One of the most interesting features of wires is the funds themselves aren’t moved as part of the wire. Instead, the wire directs transfer of funds at the recipient from one account to another. In most cases funds themselves are never transferred as a discrete unit - rather their ownership is shifted. This process varies for domestic versus international wires.
International wires are settled via correspondent banking relationships. The operation is simple. First, the originator will approach their bank for a wire. The originator bank deducts the funds from the originator’s account (plus fees), and sends a wire communication through the SWIFT network to the recipient’s bank. This communication directs transfer of the same amount from the originator bank’s account at the recipient bank to the recipient’s account at the recipient bank. Aggregate fund balances between banks are settled periodically, through transfers at federal banks or via cash.
Figure 3: Overview of how SWIFT messages enable inter-country communications between issuers by enabling correspondent banking.
Domestic wires are centralized. The United States FedWire system, run by the federal government, offers a typical example: domestic banks each set up an account at the Federal Reserve. Similar to an international wire, originator’s funds are deducted and a communication sent to the recipient’s bank. Unlike international wires, once the message is approved, value is transferred between the two banks’ accounts at the Federal Reserve.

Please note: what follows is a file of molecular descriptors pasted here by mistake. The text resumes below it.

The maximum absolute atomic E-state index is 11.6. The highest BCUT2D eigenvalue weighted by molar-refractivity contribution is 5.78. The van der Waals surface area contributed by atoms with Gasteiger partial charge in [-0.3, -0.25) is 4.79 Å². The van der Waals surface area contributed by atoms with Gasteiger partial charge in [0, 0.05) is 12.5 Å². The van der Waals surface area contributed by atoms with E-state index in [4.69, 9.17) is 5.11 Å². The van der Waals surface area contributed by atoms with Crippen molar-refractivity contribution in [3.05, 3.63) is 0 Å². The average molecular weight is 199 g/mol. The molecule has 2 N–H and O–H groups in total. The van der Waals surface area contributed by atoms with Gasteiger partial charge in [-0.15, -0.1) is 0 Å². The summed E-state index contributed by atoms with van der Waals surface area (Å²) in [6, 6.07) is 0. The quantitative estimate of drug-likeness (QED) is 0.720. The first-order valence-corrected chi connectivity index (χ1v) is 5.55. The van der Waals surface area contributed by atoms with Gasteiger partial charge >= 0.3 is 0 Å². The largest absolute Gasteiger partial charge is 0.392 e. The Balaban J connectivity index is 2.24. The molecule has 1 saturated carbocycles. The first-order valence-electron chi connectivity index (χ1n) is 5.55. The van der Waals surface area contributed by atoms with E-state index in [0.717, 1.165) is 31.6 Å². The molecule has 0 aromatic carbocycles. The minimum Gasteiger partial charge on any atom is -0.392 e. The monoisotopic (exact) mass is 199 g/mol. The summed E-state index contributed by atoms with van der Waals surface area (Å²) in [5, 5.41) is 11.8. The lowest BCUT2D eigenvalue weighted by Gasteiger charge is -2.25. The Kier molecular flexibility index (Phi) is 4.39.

Figure 4: Simple domestic wire diagram. Payment is initiated by the originator, who then instructs their bank to transfer funds. Rather than directly transfer funds with the recipient’s Bank, funds are transferred between respective banks’ accounts held with the Central Bank.
In both systems, the recipient’s bank credits the recipient’s account before the funds are moved between the originating and recipient banks. Settlement between the banks can take place from a few hours to as much as a full day past the wire being transmitted. The result is a small degree of uncertainty due to the delay. For the most part this risk is mitigated by a basic governance framework enforcing ‘good’ participant behavior. Because Wire Transfer Networks are limited to only known financial institutions, participant disputes are rare and generally resolved quickly and without confusion or major loss.